Drew Ingersoll, the Music Director for KRUI, interviewed Dan Deacon in the backseat of KRUI General Manager Dolan Murphy’s car prior to KRUI’s sold out Website Launch Party at Gabe’s on February 12th, 2011 in Iowa City, IA.
DI: Hey Dan, thanks for flying out for this show. How many times have you played in Iowa City?
DD: Three times.
DI: What kind of memories do you have?
DI: About six years ago you created this whole Wham City group. What are you doing currently with that?
DD: Well, Wham City is like a loosely collected group of artists that work under one moniker or brand. Often there’s group projects.
DI: Recently you were in Canada with a symphony. Did you compose pieces for them or did you play with them as well?
DD: No, I wrote two new pieces for orchestra and an old song named Pink Batman was orchestrated.
DI: And when are they performing those?
DD: Oh, it happened. They’re performing them in the past.
DI: Great. Cool. Let’s see, film-wise you’re also scoring a film with Francis Ford Coppola. How’s that going?
DD: Good. We haven’t started yet. We’re doing basic sketches, we’re going to record some demos next week and meet up with him at the end of the month to talk about the actual process. It’s sort of a weird project, on a lot of levels for me and the project in general, but weird in a positive sense. There’s a lot of conceptual ideas that need to get ironed out and solidified.
DI: How has media changed your music in the way reviewers portray it? Have you seen it evolve since when you started?
DD: I think it did in the beginning, but I’ve stopped reading any press that I get. I try to stay as far from it as possible. It’s creating this like feedback loop and I would only remember the really negative press and harp on that or use that as a ‘Oh, yeah? I’m gonna do that even more now!’ or something to try to avoid.
You know, prior to putting Spiderman of the Rings out I just thought things were magazines. I didn’t know how big Pitchfork was or how many people read it. I had been to the site like a handful of times. Then, when I got a good review on Pitchfork I was like ‘Cool, that’s great.’ I just didn’t realize how vast internet journalism had become, or music journalism in general and how important it was to a lot of people. So, I try to stay kind of far away from it.
DI: Initially, I know when you first started recording, you had alot of instrumentation and friends help out, then you kind of evolved by utilizing more straight-up electronic beats and loops. And now with your most recent album Bromst it seems like the recording sort of changed to a full studio sound. How has your instrumentation process evolved throughout your career?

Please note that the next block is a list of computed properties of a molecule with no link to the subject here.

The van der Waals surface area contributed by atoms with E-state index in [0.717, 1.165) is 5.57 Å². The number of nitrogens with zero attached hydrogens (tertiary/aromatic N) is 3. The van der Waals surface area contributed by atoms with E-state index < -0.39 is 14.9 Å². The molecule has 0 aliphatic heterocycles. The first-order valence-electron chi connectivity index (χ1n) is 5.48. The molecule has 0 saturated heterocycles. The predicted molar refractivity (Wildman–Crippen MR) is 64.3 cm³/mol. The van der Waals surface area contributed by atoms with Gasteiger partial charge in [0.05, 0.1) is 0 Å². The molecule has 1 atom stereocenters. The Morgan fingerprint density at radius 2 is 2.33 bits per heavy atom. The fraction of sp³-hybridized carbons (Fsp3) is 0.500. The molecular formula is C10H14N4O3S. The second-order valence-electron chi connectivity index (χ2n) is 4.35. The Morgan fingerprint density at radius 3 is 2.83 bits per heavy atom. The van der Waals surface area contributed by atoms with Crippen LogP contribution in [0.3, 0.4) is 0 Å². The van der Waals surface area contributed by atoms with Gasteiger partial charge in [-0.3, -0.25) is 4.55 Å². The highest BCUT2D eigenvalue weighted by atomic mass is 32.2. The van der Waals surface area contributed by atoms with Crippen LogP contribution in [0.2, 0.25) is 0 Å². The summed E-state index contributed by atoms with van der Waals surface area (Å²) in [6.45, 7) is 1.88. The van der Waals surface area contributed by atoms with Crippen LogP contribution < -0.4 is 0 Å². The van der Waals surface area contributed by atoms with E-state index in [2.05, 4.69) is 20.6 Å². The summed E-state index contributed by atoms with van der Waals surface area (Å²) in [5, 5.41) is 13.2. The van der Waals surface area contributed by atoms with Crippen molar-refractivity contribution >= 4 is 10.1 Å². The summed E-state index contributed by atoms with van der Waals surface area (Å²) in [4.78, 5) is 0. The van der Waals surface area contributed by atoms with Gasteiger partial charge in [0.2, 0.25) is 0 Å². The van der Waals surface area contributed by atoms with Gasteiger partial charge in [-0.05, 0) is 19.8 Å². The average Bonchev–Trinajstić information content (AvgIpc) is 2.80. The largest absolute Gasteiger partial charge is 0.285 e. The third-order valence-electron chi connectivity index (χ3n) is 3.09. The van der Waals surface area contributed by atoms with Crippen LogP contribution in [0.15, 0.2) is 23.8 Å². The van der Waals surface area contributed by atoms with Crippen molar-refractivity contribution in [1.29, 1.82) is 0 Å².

DD: It’s been kind of gradual. If you were to look at it in terms of a graphic, it would be a slow slope getting higher and higher. Most of it was just based upon availability, what was available to me at the time. Luckily, with the success of Spiderman of the Rings that led to more opportunities to record acoustic instruments and sounds on Bromst and I think that’s going to continue with the next record.
That was the first time I ever really…we didn’t record much in a real studio. We weren’t able to mix it in the studio which was, you know, very beneficial, but I look forward to writing the next record in the studio and really using the studio as an instrument, more of a place to create ideas rather than a place to document them.
[Dan points out I-80 truck stop]
DI: Actually, yeah, this is the world’s largest truck stop right here. Check it out. You can get these really cool tie-dye shirts from there. It’s really neat. One of a kind.
DD: I’ve never done the drive from the Quad Cities to Iowa City.
DI: It’s a sight to see. I also saw that you’re—
DD: I don’t think that’s the world’s biggest truck stop.
DI: Once you’re in it, it’s huge.
DD: Isn’t South of the Border a big truck stop?
DI: I don’t know, I think so. Where’s that at?
DM: It’s Iowa’s pride and joy.
DD: It’s like saying ‘That’s the world’s biggest firework store, it says so on the side. World’s. Biggest.’
DI: Yeah, who says that?
DD: I don’t know, maybe it is.
DI: Could be.
DD: I’m sure it is. Even if it’s not the biggest, I’m sure it’s the best.
DI: What’s the biggest venue you’ve played at?
DD: I guess Lollapalooza was pretty big.
DI: Oh, that is huge.
DD: It was the second stage, just opposite the main stage in a really good slot. That was probably the biggest crowd I ever played for.
DI: Was that last year or the year before?
DD: I don’t know. I can’t remember. Y’know, maybe two years ago or two Augusts ago. I can’t recall.
DI: Also, another cool thing that’s happening you mentioned you’re doing something with these Lemur mechanical sequencers. I did some research on it and saw that Pat Metheny the jazz musician is using it. That’s hilarious. How are you using those?